Republicans in Florida have managed to successfully frame this as a battle over whether American conservatives are discriminated against, despite no supporting evidence, and the Times took that bait:

Mr. DeSantis said signing the bill, which is likely to face a constitutional challenge, meant that Floridians would be “guaranteed protection against the Silicon Valley elites.”

“If Big Tech censors enforce rules inconsistently, to discriminate in favor of the dominant Silicon Valley ideology, they will now be held accountable,” he said in a statement.

None of these statements are supported in fact. While it is fair to quote DeSantis, he does not deserve a treatment that is credulous until the final few paragraphs when he is speaking in bad faith. The summary of the coverage of this bill should be identical in all reputable news outlets: it is an unconstitutional response to a problem invented by Republicans. Support for the bill may be nearly perfectly partisan, but that does not mean opposition is similarly so for equally political reasons.

Vulnerability Patched in MacOS 11.4 Allowed Bypass of Consent and Control Permissions

Apple describing one of the security patches in MacOS Big Sur 11.4:

TCC

Available for: macOS Big Sur

Impact: A malicious application may be able to bypass Privacy preferences. Apple is aware of a report that this issue may have been actively exploited.

Description: A permissions issue was addressed with improved validation.

CVE-2021-30713: an anonymous researcher

Stuart Ashenbrenner, Jaron Bradley, and Ferdous Saljooki of Jamf, the organization that reported this vulnerability:

For example, if the virtual meeting application zoom.us.app is found on the system, the malware will place itself like so:

/Applications/zoom.us.app/Contents/MacOS/avatarde.app

If the victim computer is running macOS 11 or greater, it will then sign the avatarde application with an ad-hoc signature, or one that is signed by the computer itself.

Once all files are in place, the custom application will piggyback off of the parent application, which in the example above is Zoom. This means that the malicious application can take screenshots or record the screen without needing explicit consent from the user. It inherits those TCC permissions outright from the Zoom parent app. This represents a considerable privacy concern for end-users.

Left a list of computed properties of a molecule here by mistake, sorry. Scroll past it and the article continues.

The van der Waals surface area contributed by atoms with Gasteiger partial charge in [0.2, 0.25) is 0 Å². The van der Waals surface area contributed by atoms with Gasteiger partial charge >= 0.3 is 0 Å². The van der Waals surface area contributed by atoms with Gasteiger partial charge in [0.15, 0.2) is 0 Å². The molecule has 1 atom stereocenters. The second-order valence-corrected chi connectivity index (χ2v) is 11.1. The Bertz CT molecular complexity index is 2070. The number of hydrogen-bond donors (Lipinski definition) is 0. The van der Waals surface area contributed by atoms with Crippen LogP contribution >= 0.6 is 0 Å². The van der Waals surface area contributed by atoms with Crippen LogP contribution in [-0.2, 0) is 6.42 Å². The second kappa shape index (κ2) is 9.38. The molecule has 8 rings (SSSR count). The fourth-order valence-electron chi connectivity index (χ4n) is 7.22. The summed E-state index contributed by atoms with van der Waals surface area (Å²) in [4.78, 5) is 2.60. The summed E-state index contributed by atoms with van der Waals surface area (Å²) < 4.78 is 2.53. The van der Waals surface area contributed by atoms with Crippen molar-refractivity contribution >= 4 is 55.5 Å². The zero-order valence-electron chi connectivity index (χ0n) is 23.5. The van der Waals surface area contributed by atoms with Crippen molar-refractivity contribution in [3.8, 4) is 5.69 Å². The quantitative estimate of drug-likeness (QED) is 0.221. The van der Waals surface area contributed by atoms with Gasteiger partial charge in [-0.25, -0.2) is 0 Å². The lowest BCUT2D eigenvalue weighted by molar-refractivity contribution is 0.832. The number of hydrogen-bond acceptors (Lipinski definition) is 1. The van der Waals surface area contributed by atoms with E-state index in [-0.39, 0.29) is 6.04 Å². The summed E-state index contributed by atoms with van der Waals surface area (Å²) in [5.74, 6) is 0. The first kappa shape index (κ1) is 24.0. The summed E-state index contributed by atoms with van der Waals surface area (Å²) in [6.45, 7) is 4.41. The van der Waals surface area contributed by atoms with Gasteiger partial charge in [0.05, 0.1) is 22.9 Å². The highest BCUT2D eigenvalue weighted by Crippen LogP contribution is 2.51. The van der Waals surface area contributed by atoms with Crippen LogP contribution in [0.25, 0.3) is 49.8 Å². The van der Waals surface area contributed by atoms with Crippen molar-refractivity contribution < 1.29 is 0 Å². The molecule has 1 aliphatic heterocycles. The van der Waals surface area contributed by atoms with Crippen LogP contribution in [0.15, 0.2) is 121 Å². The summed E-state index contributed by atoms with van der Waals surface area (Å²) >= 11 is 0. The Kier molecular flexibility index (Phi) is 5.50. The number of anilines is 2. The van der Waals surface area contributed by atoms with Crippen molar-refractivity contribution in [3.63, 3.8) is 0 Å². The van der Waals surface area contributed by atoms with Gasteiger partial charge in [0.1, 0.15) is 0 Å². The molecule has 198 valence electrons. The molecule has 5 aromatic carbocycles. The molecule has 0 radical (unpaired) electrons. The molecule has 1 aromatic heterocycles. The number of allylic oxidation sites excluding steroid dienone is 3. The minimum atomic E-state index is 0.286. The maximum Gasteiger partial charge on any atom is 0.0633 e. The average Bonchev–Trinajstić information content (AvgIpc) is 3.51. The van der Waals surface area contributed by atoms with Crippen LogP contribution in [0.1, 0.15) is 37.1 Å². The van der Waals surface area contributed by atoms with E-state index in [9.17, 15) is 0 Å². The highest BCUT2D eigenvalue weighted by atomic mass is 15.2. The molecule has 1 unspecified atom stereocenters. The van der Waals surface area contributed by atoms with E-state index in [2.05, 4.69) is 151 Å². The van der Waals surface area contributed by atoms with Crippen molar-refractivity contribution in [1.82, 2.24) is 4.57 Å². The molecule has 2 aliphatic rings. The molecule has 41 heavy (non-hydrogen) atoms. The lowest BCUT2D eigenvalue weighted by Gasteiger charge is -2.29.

During Jamf’s testing, it was determined that this vulnerability is not limited to screen recording permissions either. Multiple different permissions that have already been provided to the donor application can be transferred to the maliciously created app.

A clever violation of inherited permissions. As this is an actively-exploited vulnerability, you should probably update as soon as you can. I do not see the same CVE in today’s Catalina or Mojave updates, so it appears this is entirely a Big Sur problem.

It Is Time for iPadOS to Have Its Mac OS X Moment

Daryl Baxter, TechRadar (so you are aware, the TechRadar website is among the worst I have used recently, as it loads some WebP images several times every second in the background; after having it open for just a few minutes, this page was already 30 MB. Just keep that in mind as you open this quite good column within a trash heap of a website):

Once Steve Jobs returned to the company in 1998, it was decided to use most of the codebase from the company that Apple had bought to bring him and his team back in – NeXT.

Rhapsody was the codename for what would become Mac OS X, which was made available as a public beta in 2000.

There was a dock, an easier method of searching for your apps, a new UI, and true multitasking support.

Sound familiar?

I like this comparison.1

Even though iOS was based off the full-featured Mac OS X, Apple still rebuilt much of its functionality in a way that was true and specific to the iPhone and, then, the iPad. Multitasking, for example, took years to come to iOS, only to arrive in limited but since-expanded capacity. It still does not replicate the multitasking experience of MacOS. That can be okay on an iPhone where every app is a full-screen app and everything feels more like a single-purpose widget, but the iPad is a different product that needs a different approach.

I would love to see what a Mac OS X moment looks like for the iPad. It could feel familiar while being radically rethought as an iPad-first operating system. Something that sheds the baggage of both the desktop operating system paradigm and its smartphone roots. I fear that is too ambitious for a platform now used by tens (or hundreds) of millions of people.


  1. This is an absurdly nitpicky point, but this is where I pick nits:

    We currently have an engine of a Reliant Robin inside a Ferrari – the iPad is capable of so much, but the operating system hinders the whole product line.

    This is, if anything, completely backwards. The iPad is a masterpiece of engineering that simply is not capable of being harnessed. If you don’t understand analogies, just don’t use them. ↩︎